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Friday, March 23, 2007

15 Minutes of Jane Eyre a Day?

Lately there has been an outpouring of books and articles against homework. Critics call homework a form of child abuse and say that it prevents children from engaging in wholesome activities. Government surveys say that most students spend an hour a day or less on homework. Yet the campaign against homework never seems to abate.

When do students have time to read a book other than when it is assigned as homework? There is no time in school to read a book. A recent news article about the case against homework cited a high school teacher who said that she would tell her students to read no more than 15 minutes a day in their assigned novel (Jane Eyre). How stupid is that? How can anyone, young or old, get engaged in a novel if he or she spends no more than 15 minutes a day reading? At that pace, it seems like this class will be reading the same novel all year, if they manage to finish it at all.


I wonder what happens if you get caught up in the book and read for 16 minutes. Perhaps I should not be suggesting such things. I wouldn't want to cause headaches, or facial hair- as the 18th century experts would have it (women were said to grow facial hair and develop poor eyesight and cross expressions from reading books). I first read Jane Eyre in less than 24 hours, and you can see what happened.

7 comments:

rinabeana said...

I always found time to read books outside of assigned reading when I was in school (not so much in college, but before that). Don't these so-called homework critics know that kids will just use their extra time to play video games anyway?

Josefina said...

I am coursing my last school year, and we are supposed to read one chapter of Harper Lee's "To Kill a Mockingbird" for each English class (second language).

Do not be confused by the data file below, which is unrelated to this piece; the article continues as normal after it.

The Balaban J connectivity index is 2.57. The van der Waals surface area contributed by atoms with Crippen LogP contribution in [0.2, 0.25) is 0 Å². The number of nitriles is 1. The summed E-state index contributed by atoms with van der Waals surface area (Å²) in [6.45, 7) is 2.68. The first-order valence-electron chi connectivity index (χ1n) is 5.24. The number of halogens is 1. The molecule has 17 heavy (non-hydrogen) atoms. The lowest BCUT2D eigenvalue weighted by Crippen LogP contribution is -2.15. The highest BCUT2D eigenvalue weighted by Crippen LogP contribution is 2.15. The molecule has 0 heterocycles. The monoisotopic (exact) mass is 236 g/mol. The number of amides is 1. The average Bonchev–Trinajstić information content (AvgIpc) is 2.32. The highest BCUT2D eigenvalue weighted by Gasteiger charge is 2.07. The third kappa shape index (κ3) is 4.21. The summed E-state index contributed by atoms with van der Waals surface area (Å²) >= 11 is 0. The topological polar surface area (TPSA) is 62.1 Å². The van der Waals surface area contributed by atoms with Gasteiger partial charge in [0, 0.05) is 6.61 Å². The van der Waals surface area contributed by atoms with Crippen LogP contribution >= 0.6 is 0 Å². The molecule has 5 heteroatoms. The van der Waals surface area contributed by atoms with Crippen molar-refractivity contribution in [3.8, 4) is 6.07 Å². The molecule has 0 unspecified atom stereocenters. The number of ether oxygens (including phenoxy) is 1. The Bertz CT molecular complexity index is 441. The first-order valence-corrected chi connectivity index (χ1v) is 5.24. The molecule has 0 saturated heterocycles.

How many English classes a week? only 2.
How many pages a chapter? Less than 10.

And it's so true, horrible as it is: the majority does not care to read them. In general means, with no forced-reading there would be no reading at all.
...living without reading? :(

Anonymous said...

Reading is a passion that can be both shared, passed on, caught . . .

I have loved to read my whole life (Jane Eyre being an "assigned book" in high school - that I grew to love, and have re-read so many times it is astonishing)

I have shared my love of certain books with my daughters, some by reading to/with them - some by just watching movies and saying "you have to read the book though - there is so much more, it is so much better"

I am glad both proud and grateful that my girls have come to love and appreciate many of the same books I do - Jane among them.

I have several sons who I can get to watch the movie - - -


hmmmm

I am in favor of MORE homework. It is all that may get sons to read Jane Eyre! At least all mine know the story!


law

Brontëana said...

to rinabeana:

Indeed... I went to St.Mary's to collect a book for my thesis and ended up also buying Richardson's Pamela, Austen's Pride and Prejudice, and Cardinal Newman's Apologia Pro Vita Sua.

And I am not counting the Beowulf, and the Goethe I also picked up last month. Hem.

Brontëana said...

to josefina:

It is good to hear from you again! I remember you shared your thoughts on another post about education. It seems that the situation has not improved since then.

Thankfully my own students love to read- or at least they finish the readings when asked to.

Brontëana said...

to law:

I was very surprised to hear that homework is considered controversial these days- a from of child abuse? How else is the child to learn? From my own experience, I would guess that children would probably end up spending their 'extra' free time not socialising with their friends or their family, but on the internet or watching television.

It is good to know you are doing your part :)

Uncle Mario said...

I confessed! I gave in and purchased the PBS DVD version of Jane Eyre at my local Barnes and Noble! I took adavantage of using B&N member card.

And yes, I read Jane Eyre at my Boy Scout Troop's campout last October (something I would have done 25 years as a young Scout).